There is a misconception that artificial intelligence will replace humans. But what it’ll actually do is make humans better at their jobs.
We all waste time in our jobs somehow (checked Facebook today, anyone?). But aside from the moments of downtime that everyone needs, there are actual work tasks we devote time to every day that we need not, thanks to artificial intelligence.
Great marketers, for instance, spend a great amount of time creating content strategies. They plan the message they’re going to base their campaigns on each month. They agonise over the channels they should use for best performance. They constantly think about how they segment their audience and whether they have the balance right.
Ultimately, these activities are a waste of time. The marketers are attempting to guess how to divide a population into demographics, when the people in that population have countless different preferences and behaviours – there is no right answer. Their strategies work on a crowd but are not particularly relevant to anybody.
Instead of spending so much time deliberating, marketers could be using artificial intelligence to do the job. A machine can look at every individual’s behaviour and use reliable and proven data to inform the marketers of the right content and channel for specific individuals, at the right time. This is an example of how artificial intelligence can solve a problem in a way that’s much more effective than the way a human would tackle it.
A sales role is a classic environment where artificial intelligence can’t replace a person. Many products can be difficult to purchase, and their complexity means that human interaction and assistance is absolutely necessary – customers are after human interaction, real relationships and a trusted adviser.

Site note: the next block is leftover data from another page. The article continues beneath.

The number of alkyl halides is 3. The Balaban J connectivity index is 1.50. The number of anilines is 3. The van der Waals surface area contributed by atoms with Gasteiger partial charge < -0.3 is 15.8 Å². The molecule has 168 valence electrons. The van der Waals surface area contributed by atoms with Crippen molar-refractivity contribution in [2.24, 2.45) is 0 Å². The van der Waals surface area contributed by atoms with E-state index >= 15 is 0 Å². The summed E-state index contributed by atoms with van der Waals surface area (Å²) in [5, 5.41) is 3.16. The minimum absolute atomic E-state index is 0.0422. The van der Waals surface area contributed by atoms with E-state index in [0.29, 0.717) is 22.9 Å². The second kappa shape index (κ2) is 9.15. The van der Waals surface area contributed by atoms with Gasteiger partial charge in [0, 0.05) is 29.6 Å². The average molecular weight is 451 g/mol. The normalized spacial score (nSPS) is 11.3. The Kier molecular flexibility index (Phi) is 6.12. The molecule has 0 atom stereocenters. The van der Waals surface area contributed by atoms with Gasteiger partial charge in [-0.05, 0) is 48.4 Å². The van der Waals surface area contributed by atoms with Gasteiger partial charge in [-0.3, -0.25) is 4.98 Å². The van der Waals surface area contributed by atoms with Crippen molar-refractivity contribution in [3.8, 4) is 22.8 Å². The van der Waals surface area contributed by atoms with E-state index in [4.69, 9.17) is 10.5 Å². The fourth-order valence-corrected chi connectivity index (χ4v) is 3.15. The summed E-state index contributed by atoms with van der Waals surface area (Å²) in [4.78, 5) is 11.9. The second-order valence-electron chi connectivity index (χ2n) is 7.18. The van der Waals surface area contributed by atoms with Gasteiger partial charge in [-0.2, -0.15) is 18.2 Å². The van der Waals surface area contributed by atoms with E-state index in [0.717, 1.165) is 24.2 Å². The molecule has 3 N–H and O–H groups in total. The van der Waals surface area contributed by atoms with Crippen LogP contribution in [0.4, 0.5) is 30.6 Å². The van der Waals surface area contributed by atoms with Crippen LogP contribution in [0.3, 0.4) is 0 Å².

To give you a clearer picture, imagine walking into a mattress shop – you are faced with hundreds of choices, each with a slightly different value proposition, from price to engineering to colour and comfort. The salesperson points you towards a mattress they think you might like, but you find it a bit too hard.
Ultimately, the sale comes down to the skill of the salesperson in appropriately assessing your feelings about the products you’re faced with and using that information to adjust their ideas of what you want, and in building a rapport with you so that when they offer you the mattress that’s just right you want, you buy it from them instead of going away to see what else is out there.
Good salespeople build trust, they help inform you of specific characteristics and point you towards a product they think is the best possible match. That’s something a machine will struggle with.
Artificial intelligence can make everyone more effective. In a salesperson’s inbox, it can listen to all of the emails coming in and learn what customers need. It does simple things, like alerting you if a customer has opened an important email that you sent to them – a quote, for example.
It will also go a step further to tell you if you need to follow up, or if a customer has asked you a question and you haven’t responded. It prioritises your emails to help improve your productivity.
In the future, there will be a lot of low-value but essential tasks that we simply don't do any more because machines are better at them, and there will be a bunch of high-margin tasks that we do more of because we're empowered to do them by artificial intelligence.
Judgements that can be based on data will be replaced by machines. What won’t be replaced is anything that involves empathy.
To find out more about how artificial intelligence can improve your efficiency, check out our ebook AI for CRM: Everything You Need To Know
Learn about how AI can change the way you work, watch Einstein: AI in the Salesforce Platform, recorded live at Salesforce World Tour Sydney.